• Skyrim: C:\\Users\\Fred\\Documents\\My Games\\Skyrim\\Saves
2014-01-08 19_07_57-Documents

Seems logical enough.

The point here is that many programs put the save games in hidden directories, so if you don’t know your way around a PC, you’re never going to find them, much like the blind man in the dark room looking for the black cat that isn’t there.

So you’ll need to open PC, tools, folder options, view and then uncheck ‘hide protected operating system files’ and check ‘show hidden files, folders and drives’.  To be safe, once you’ve located what you need, it’s usually a good idea to reverse the changes you just made in showing hidden files. It’s your call. **

Good design is just that

steam3d

A little faster than a steam engine.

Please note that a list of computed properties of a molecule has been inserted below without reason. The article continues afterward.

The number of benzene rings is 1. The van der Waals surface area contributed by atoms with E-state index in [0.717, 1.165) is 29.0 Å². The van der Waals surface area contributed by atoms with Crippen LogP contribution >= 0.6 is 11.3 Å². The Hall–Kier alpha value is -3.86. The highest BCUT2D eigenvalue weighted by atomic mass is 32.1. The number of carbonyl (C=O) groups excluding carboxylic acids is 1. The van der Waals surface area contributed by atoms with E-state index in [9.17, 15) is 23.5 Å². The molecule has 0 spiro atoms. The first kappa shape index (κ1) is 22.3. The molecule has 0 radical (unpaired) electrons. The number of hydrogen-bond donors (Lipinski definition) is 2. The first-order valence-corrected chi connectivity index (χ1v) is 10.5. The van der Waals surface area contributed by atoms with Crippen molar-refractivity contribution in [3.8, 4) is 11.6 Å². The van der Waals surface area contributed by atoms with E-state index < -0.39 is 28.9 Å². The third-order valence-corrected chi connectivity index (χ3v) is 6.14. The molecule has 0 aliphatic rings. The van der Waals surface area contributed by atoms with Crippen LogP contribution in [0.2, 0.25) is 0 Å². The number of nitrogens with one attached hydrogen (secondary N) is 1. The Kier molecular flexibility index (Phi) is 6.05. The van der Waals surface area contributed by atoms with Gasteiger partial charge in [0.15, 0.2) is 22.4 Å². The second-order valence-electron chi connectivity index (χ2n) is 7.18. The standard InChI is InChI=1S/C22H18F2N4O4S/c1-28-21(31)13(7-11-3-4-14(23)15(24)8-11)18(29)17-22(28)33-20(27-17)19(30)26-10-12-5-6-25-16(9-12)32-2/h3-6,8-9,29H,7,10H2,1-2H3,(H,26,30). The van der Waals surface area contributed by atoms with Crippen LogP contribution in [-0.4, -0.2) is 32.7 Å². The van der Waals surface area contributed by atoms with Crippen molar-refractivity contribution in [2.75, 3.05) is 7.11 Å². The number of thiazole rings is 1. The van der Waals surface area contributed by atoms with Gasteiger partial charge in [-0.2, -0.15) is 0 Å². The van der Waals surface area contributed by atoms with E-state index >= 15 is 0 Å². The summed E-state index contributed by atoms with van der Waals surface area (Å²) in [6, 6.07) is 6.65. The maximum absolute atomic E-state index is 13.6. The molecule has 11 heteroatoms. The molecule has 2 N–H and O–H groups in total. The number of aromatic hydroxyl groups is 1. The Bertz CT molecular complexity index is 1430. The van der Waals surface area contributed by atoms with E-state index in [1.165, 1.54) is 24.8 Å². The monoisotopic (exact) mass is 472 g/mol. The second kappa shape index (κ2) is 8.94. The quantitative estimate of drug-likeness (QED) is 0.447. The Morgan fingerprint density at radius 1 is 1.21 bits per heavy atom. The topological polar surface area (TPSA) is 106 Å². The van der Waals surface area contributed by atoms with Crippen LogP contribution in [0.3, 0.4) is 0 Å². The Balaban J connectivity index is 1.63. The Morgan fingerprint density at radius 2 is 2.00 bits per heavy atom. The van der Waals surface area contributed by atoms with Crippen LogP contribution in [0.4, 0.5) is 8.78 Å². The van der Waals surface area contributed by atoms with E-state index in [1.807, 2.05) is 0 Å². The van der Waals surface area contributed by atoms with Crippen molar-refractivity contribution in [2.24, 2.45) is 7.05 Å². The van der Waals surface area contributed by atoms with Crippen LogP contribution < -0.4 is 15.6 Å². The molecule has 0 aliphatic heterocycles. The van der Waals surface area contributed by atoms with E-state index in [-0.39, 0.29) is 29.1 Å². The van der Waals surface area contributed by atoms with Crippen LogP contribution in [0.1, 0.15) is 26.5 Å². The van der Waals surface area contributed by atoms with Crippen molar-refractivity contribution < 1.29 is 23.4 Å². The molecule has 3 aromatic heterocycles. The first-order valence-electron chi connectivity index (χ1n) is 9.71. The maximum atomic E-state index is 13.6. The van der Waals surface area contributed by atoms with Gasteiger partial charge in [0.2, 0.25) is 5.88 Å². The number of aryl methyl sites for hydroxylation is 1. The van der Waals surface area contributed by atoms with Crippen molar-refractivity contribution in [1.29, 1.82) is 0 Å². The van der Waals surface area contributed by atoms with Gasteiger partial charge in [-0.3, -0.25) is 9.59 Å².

Many gamers today use Steam, the digital content delivery service from Valve.

In fact, it’s much more than just a store and the desktop client software from Steam is a truly portable piece of kit, so when you move your digital pleasure to a new machine, you simply drop your Steam folder wherever you like on the hard drive.

Just follow these tips and you’ll be ready to frag sooner than you think.

 

 

steam2

It’s hot in here.

Find your way to your existing Steam directory on the machine you are migrating from and delete all files and folders except steamapps and steam, where ‘steamapps’ is a folder and ‘steam’ is an application.

Once you’ve done that, the entire Steam folder is ready to be dropped into your new system and will automatically update itself the first time you run it.

The most important advantage here is the size of the Steam folder, which can run to over 200 GB and downloading that much data again would take a very long time.